And so that naturally led to me having a level of visibility because as I was connecting people one to one, then they would join my network and they’d be like, Oh hey, you should talk to Rachel cuz this is, you know, ABC thing. And so my network started growing and so my visibility increased the part about being visible as a person that has been more intentional about, you know, really getting, I really came from a place of getting frustrated of not feeling seen or represented in spaces I was in particularly because if you know anything about the online business world, like the digital operations space, the man BMS dos, like that kind of management space is very heteronormative. Um, and it’s, it’s, there’s just a lot of like straight white women. There’s a lot of women of color. Like, it’s just very, very like heteronormative I guess .

Rachel:
That’s the best way to stick with. And I, I really felt like I wanted to be seen and known as the one who wasn’t. So like I went by the moniker of like, you are, doo for a while and like put that in my LinkedIn bio and I actually got a couple people messaged me on LinkedIn about how brave, like people I hadn’t met or talked to how brave I was or how cur they had questions around why I felt like I should put in my LinkedIn bio. And I think that’s part of the reason why it’s hard to become visible for something that is a part of who you are. Like it’s not a skill. Being isn’t the same thing as being an Excel master. This is part of who I am. And so having people question that and like be like, Why do you think that’s valid? And it’s like, well cuz that’s part of who I am, that’s why it’s valid cuz this is my page about me. Like, you know, I I feel like that was, that was very intentional and that’s been something that has stuck with me of like, I update my LinkedIn headline to say your people leader and I get dms from people I don’t even know asking why I chose to do that. Like feels very jarring.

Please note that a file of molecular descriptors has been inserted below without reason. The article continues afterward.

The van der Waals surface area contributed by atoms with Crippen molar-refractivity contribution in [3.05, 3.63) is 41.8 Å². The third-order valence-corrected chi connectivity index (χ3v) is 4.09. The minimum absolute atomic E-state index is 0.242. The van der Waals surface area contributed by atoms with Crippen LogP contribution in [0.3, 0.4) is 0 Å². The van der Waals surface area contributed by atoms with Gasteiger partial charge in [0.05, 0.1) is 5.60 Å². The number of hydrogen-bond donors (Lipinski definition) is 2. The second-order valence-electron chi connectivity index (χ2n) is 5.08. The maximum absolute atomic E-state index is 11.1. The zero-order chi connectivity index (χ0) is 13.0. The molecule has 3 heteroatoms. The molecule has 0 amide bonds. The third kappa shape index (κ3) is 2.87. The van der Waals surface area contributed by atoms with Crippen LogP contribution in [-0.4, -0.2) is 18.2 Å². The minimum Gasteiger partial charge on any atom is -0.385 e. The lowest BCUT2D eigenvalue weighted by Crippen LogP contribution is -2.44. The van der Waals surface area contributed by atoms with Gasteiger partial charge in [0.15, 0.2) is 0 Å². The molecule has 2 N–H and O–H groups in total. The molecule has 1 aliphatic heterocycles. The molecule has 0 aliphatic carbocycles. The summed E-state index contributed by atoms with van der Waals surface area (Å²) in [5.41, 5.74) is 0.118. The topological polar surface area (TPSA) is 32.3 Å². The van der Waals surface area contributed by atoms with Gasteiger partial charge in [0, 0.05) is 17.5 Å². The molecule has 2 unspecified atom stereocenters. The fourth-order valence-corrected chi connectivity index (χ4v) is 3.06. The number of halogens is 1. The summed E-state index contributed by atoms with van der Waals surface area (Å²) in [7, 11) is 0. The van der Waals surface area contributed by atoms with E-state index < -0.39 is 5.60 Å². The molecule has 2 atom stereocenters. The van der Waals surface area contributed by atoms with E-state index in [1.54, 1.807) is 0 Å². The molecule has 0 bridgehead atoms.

Bonnie:
Well yeah, I mean the nature of that, like I’m, I’m over here and I just am trying to put myself in in those people’s shoes. Like I can’t ever imagine sending someone that, I don’t know, a message like that. Basically asking for them to explain your thought process, fine actions that you take on your page, especially when it’s something that is reflective of your identity. It’s not harming anyone, it’s not hateful, it’s not anything like that. It’s literally just you expressing yourself. So I’m sorry that that’s your experience because that’s kind of bonkers. That’s that’s pretty like audacious I feel .

Rachel:
Yeah, no, I agree. Like the audacity and I will say one of them, it led to us having a conversation about, cuz she was from an older generation, it led to us having a more in depth conversation about what the word conjure up for her. Mm-hmm and her intentions were more along the lines of understanding, I guess a younger generation’s use of the word cuz it was very much more of like a slur mm-hmm. for her age demographic. And so we had a very honest, open conversation, but still like, that’s not the way I would have opened that if I were her . Like

Bonnie:
Sure.

Rachel:
And it was just, I agree like the audacity is real and it seems to be extra real on LinkedIn.

Bonnie:
Mm. Yeah. Well it’s like you think about kind of like the, the median age of the users on that, you know, in that space. Like it’s not necessarily, you’re not gonna get, like I’m not saying that like Gen Z isn’t there, but you’re not gonna have this like huge amount of people who are from a generation that understands in the context that we understand it.

Rachel: